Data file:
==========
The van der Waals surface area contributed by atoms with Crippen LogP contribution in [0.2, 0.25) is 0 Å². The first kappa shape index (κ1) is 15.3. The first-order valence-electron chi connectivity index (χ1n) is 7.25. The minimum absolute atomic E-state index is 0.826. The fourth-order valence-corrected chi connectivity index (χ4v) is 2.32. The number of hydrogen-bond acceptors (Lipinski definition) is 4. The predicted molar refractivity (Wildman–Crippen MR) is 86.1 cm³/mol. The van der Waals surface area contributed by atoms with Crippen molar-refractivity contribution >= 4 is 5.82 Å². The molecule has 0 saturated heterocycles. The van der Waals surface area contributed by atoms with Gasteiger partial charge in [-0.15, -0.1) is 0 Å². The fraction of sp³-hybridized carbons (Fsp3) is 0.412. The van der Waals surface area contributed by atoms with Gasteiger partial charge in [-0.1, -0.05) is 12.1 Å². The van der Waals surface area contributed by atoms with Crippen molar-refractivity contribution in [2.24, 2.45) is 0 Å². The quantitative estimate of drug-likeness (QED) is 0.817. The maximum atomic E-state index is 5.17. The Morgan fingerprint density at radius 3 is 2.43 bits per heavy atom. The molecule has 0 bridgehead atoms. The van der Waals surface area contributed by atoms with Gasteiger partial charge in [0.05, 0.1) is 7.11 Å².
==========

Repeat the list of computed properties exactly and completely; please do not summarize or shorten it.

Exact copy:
The van der Waals surface area contributed by atoms with Crippen LogP contribution in [0.2, 0.25) is 0 Å². The first kappa shape index (κ1) is 15.3. The first-order valence-electron chi connectivity index (χ1n) is 7.25. The minimum absolute atomic E-state index is 0.826. The fourth-order valence-corrected chi connectivity index (χ4v) is 2.32. The number of hydrogen-bond acceptors (Lipinski definition) is 4. The predicted molar refractivity (Wildman–Crippen MR) is 86.1 cm³/mol. The van der Waals surface area contributed by atoms with Crippen molar-refractivity contribution >= 4 is 5.82 Å². The molecule has 0 saturated heterocycles. The van der Waals surface area contributed by atoms with Gasteiger partial charge in [-0.15, -0.1) is 0 Å². The fraction of sp³-hybridized carbons (Fsp3) is 0.412. The van der Waals surface area contributed by atoms with Gasteiger partial charge in [-0.1, -0.05) is 12.1 Å². The van der Waals surface area contributed by atoms with Crippen molar-refractivity contribution in [2.24, 2.45) is 0 Å². The quantitative estimate of drug-likeness (QED) is 0.817. The maximum atomic E-state index is 5.17. The Morgan fingerprint density at radius 3 is 2.43 bits per heavy atom. The molecule has 0 bridgehead atoms. The van der Waals surface area contributed by atoms with Gasteiger partial charge in [0.05, 0.1) is 7.11 Å².